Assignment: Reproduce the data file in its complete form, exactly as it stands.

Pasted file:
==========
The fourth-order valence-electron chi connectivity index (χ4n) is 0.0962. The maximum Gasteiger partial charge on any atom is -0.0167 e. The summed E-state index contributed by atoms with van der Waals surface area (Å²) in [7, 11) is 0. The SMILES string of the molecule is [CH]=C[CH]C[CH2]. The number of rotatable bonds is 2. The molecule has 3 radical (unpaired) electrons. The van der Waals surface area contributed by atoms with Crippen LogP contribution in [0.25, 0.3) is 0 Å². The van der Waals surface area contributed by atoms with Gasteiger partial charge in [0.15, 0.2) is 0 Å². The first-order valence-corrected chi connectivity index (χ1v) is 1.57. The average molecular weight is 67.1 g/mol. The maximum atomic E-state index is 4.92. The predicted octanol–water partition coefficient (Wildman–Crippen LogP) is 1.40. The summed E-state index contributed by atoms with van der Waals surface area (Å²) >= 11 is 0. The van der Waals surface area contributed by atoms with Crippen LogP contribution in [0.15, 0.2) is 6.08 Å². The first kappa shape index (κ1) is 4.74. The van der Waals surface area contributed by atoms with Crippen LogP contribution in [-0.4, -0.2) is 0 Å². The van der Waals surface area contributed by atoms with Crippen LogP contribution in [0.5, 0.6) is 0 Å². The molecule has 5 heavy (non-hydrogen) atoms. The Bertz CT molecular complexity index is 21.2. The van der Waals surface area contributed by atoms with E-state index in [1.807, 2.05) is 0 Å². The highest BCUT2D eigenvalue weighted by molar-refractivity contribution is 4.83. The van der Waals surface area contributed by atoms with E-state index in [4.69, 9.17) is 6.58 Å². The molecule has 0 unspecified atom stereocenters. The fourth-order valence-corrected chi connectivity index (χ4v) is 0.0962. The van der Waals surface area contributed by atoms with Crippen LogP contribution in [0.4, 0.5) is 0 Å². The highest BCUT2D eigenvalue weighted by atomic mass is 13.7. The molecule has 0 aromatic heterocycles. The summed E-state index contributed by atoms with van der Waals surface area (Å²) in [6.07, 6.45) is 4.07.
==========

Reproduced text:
The fourth-order valence-electron chi connectivity index (χ4n) is 0.0962. The maximum Gasteiger partial charge on any atom is -0.0167 e. The summed E-state index contributed by atoms with van der Waals surface area (Å²) in [7, 11) is 0. The SMILES string of the molecule is [CH]=C[CH]C[CH2]. The number of rotatable bonds is 2. The molecule has 3 radical (unpaired) electrons. The van der Waals surface area contributed by atoms with Crippen LogP contribution in [0.25, 0.3) is 0 Å². The van der Waals surface area contributed by atoms with Gasteiger partial charge in [0.15, 0.2) is 0 Å². The first-order valence-corrected chi connectivity index (χ1v) is 1.57. The average molecular weight is 67.1 g/mol. The maximum atomic E-state index is 4.92. The predicted octanol–water partition coefficient (Wildman–Crippen LogP) is 1.40. The summed E-state index contributed by atoms with van der Waals surface area (Å²) >= 11 is 0. The van der Waals surface area contributed by atoms with Crippen LogP contribution in [0.15, 0.2) is 6.08 Å². The first kappa shape index (κ1) is 4.74. The van der Waals surface area contributed by atoms with Crippen LogP contribution in [-0.4, -0.2) is 0 Å². The van der Waals surface area contributed by atoms with Crippen LogP contribution in [0.5, 0.6) is 0 Å². The molecule has 5 heavy (non-hydrogen) atoms. The Bertz CT molecular complexity index is 21.2. The van der Waals surface area contributed by atoms with E-state index in [1.807, 2.05) is 0 Å². The highest BCUT2D eigenvalue weighted by molar-refractivity contribution is 4.83. The van der Waals surface area contributed by atoms with E-state index in [4.69, 9.17) is 6.58 Å². The molecule has 0 unspecified atom stereocenters. The fourth-order valence-corrected chi connectivity index (χ4v) is 0.0962. The van der Waals surface area contributed by atoms with Crippen LogP contribution in [0.4, 0.5) is 0 Å². The highest BCUT2D eigenvalue weighted by atomic mass is 13.7. The molecule has 0 aromatic heterocycles. The summed E-state index contributed by atoms with van der Waals surface area (Å²) in [6.07, 6.45) is 4.07.